January showers bring winter flowers. No – really. Plant the right shrubs, and you can have midwinter bloom whenever the weather turns mild, provided you’re in USDA Hardiness Zone 5b or warmer. Boston, Rochester, Columbus, Detroit – wherever. And, all feed early bees and other essential pollinators.
Topping the roster of hardy winter-blooming shrubs are the witch hazels (known botanically as Hamamelis). These medium to large deciduous shrubs are to winter what roses are to summer. The gossamer, spicy-scented flowers unfurl their ribbon-like petals as early as December. (The eastern North American native Virginia Witch Hazel (Hamamelis virginiana) departs from the witch hazel norm by blooming in autumn.) Witch hazels are also attractive during the growing season, bearing broadly oval, gently scalloped leaves that turn bright yellow, red, or orange before shedding in fall.
Plant witch hazels in full sun to light shade and humus-rich soil that’s not overly heavy or dry. Mulch with Fafard Premium Natural & Organic Compost to get them off to an especially good start. Their semi-translucent flowers are showiest when flooded with light, so give them a position where they can be viewed against the sun.
A good place to start your winter-blooming shrub collection is with one of the many hybrids of Chinese witch hazel (Hamamelis mollis), arguably the showiest-flowered members of the witch hazel tribe. As with all Hamamelis species, the 1/2- to 1-inch-long petals of Chinese witch hazel and its hybrids are lemon yellow (with a citrusy scent to match), but sometimes stray into other colors. Among the most outstanding of this wonderful group of large shrubs are:
‘Arnold Promise’, which opens its large sunny-yellow flowers relatively late in the witch hazel season, from late January to late March.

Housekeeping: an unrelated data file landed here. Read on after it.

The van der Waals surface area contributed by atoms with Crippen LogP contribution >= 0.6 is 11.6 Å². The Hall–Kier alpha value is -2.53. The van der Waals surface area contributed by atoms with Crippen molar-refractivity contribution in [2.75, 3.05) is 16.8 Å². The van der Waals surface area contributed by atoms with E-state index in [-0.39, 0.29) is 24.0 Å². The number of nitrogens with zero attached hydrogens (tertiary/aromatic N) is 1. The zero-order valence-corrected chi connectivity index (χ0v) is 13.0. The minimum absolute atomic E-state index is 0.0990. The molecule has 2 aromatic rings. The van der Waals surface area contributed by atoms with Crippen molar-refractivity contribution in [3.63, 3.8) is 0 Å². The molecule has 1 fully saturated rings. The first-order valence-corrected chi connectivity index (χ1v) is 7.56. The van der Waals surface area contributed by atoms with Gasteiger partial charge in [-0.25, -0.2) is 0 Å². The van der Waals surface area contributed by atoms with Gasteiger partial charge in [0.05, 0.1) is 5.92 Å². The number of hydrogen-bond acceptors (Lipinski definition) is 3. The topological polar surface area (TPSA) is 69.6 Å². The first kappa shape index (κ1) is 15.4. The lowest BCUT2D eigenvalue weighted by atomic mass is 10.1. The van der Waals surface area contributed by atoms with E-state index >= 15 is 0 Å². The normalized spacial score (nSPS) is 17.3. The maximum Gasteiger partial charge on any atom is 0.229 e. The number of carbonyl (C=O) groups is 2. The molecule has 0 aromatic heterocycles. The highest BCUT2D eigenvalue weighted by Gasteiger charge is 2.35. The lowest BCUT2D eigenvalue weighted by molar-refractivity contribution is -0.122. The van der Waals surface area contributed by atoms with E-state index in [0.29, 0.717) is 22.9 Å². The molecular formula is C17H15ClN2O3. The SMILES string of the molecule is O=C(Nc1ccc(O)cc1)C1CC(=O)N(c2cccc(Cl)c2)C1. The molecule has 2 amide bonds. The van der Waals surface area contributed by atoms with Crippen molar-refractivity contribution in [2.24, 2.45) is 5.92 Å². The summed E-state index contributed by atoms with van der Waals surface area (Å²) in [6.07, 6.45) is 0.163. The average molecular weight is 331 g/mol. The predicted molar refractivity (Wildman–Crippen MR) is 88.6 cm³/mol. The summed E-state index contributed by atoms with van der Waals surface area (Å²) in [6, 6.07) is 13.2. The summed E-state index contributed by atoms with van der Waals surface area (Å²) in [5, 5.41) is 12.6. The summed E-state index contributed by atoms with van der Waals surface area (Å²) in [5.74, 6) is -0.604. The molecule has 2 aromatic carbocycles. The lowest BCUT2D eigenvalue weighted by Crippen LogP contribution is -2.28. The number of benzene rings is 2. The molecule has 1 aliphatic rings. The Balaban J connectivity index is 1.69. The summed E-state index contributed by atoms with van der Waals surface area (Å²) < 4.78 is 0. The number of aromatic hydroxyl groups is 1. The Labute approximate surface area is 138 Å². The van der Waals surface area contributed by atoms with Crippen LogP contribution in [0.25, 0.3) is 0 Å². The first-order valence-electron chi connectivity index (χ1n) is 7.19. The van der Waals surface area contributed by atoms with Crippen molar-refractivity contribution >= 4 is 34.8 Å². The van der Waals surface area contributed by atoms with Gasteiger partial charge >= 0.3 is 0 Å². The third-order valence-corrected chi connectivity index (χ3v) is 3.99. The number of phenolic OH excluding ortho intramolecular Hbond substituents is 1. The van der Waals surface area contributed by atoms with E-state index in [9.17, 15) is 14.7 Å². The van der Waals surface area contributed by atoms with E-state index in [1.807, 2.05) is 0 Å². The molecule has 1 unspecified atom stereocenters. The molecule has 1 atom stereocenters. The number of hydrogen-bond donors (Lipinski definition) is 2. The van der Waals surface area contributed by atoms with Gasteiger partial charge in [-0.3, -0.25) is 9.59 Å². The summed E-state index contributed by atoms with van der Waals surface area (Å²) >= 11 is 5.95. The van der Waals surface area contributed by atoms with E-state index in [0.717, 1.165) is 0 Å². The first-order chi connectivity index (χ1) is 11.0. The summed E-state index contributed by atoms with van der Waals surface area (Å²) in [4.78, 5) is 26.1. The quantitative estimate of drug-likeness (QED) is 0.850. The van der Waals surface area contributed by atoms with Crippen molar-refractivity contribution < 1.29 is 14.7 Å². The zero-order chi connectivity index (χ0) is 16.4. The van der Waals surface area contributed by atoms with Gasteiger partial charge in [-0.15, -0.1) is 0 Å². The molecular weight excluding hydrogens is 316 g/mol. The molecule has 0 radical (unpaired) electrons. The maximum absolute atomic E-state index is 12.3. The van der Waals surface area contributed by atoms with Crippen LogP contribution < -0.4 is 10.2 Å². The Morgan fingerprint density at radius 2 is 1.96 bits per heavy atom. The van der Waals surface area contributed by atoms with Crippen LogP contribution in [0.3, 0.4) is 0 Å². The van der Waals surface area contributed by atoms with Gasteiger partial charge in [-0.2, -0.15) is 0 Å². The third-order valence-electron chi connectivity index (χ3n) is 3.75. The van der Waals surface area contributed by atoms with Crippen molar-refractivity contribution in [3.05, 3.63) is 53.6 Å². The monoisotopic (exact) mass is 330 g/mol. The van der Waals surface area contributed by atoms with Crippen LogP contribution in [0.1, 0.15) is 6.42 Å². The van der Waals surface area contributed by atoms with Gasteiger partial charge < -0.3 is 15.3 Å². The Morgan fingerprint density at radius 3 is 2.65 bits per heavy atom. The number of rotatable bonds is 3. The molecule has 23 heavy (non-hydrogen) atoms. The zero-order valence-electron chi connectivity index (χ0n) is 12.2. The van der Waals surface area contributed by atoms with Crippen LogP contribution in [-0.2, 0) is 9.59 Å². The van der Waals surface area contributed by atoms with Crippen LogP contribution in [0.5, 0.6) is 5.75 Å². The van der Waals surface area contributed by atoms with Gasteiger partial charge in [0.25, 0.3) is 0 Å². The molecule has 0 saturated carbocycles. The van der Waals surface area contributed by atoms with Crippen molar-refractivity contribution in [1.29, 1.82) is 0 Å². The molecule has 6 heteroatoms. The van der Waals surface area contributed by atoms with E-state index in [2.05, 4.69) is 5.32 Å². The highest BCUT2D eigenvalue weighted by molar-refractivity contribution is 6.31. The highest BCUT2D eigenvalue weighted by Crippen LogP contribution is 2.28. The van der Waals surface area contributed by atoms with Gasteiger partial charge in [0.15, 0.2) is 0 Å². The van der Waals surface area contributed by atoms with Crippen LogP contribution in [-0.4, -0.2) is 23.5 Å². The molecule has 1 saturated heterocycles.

‘Aurora’, whose orange-tinged, golden-yellow flowers are among the largest and most abundant of the lot. Like most cultivars, it flowers from early January to early March or so.
‘Diane’, a coppery-red-flowered selection that also features outstanding bright orange to red fall foliage.
‘Primavera’, noted for its pale moonlight-yellow flowers and its exceptional fragrance.
‘Strawberries and Cream’, named for the delicious intermingling hues of its pink, yellow, and maroon flowers.
In USDA zones 4 and 5a, where Chinese witch hazel and its hybrids are marginally hardy, consider instead the U.S. native Hamamelis vernalis, commonly known as vernal witch hazel. Somewhat smaller and denser in habit than Hamamelis mollis, this 6- to 9-foot-tall shrub typically bears orange-yellow blooms with stubby ¼- to ½-inch-long petals. The cultivar ‘Amethyst’, in contrast, offers flowers of a striking mauvy maroon that’s unlike anything else in the witch hazel tribe. Another marked departure from witch hazel norms is ‘Quasimodo’, a semi-dwarf selection that tops out at 4 to 6 feet tall. Some forms of vernal witch hazel also bloom exceptionally early, including ‘Beholden’, whose pale orange flowers debut as early as November.
As companions to your witch hazel collection, consider the following winter-blooming shrubs.
Winter heath (Erica carnea) is a low, hummock-forming, 8-inch-tall evergreen shrub with small needle-like leaves, this European native covers itself with small flask-shaped flowers from midwinter to early spring. Cultivars include ‘Springwood Pink’, with lilac-pink blooms on vigorous spreading plants; ‘Springwood White’; and the relatively petite, rose-pink-flowered ‘Vivelli’.